Does living in urban settings increase the risk for mental illness? A complex answer with more questions


I think most recognize some of the inherent stresses of urban life, especially if you add poverty and racial discrimination to the mix. Of course, there are stresses that exist in rural and suburban settings, but some parts of urban life can be quite hard. Being anonymous in a crowd, the amount of violence, the pace of life, higher cost of living are just a few of these stressors.

So, are those who live in urban settings more prone to mental illness? Some doctoral student in Sweden looked at the association of Schizophrenia, population density, and neighborhood deprivation. What did he find?

Our results therefore suggest that it is not the adverse neighborhood conditions that cause the morbidity. Instead, it seems as if there are familial selection effects that draw high-risk individuals into densely populated/socioeconomically deprived neighborhoods. In other words, the same factors that explain residence in such neighborhoods also explain the increased risks for psychiatric morbidity. link to article here.

Does this make sense to you? Certain factors draw (or keep?) some families in deprived settings and those same factors explain increase mental illness risk? What would these factors be?

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One response to “Does living in urban settings increase the risk for mental illness? A complex answer with more questions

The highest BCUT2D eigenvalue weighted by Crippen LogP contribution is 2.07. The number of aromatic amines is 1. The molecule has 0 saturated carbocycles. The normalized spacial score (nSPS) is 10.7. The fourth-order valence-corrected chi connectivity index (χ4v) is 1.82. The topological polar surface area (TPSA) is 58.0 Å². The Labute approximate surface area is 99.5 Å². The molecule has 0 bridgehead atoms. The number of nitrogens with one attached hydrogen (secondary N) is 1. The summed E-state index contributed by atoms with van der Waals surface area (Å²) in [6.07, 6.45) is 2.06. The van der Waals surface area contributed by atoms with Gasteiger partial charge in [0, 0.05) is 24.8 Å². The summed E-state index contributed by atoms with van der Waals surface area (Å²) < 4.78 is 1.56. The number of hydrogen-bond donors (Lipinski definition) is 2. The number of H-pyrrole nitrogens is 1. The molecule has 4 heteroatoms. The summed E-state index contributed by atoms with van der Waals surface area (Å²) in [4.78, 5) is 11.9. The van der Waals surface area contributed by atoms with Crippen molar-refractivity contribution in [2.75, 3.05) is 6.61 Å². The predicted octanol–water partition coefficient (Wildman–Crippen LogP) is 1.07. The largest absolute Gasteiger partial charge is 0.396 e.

1. I think when you have the cycle of mental illness or trauma or abuse it makes the chances of the number being higher greater. Not to mention that many people never break free from their family and what damage it has caused. Which also perpetuates the cycle. For instance, an example, a mother is diagnosed as bipolar. Whether she is for sure or not is up for debate. But that mother spends her life hurting and harming her children through her illness. Those children grow up and while they may never have an actual mental illness they often believe they do or are told by family they do because they were never taught healthy ways of interacting with other people within a family. When your mother sleeps with your prom date, mental illness or not, that’s a serious boundary to cross. And when situations like that are “normal” to you as a child it’s hard to break those cycles as an adult. And often even if the children DO better than what they had they often over compensate the other direction which also leads their children to have issues as adults.

    I have no idea if what I said even makes any sense. But when people are labeled in large groups with no other knowledge of something different. They are most likely going to follow the same pattern, mental illness or just bad behavior.

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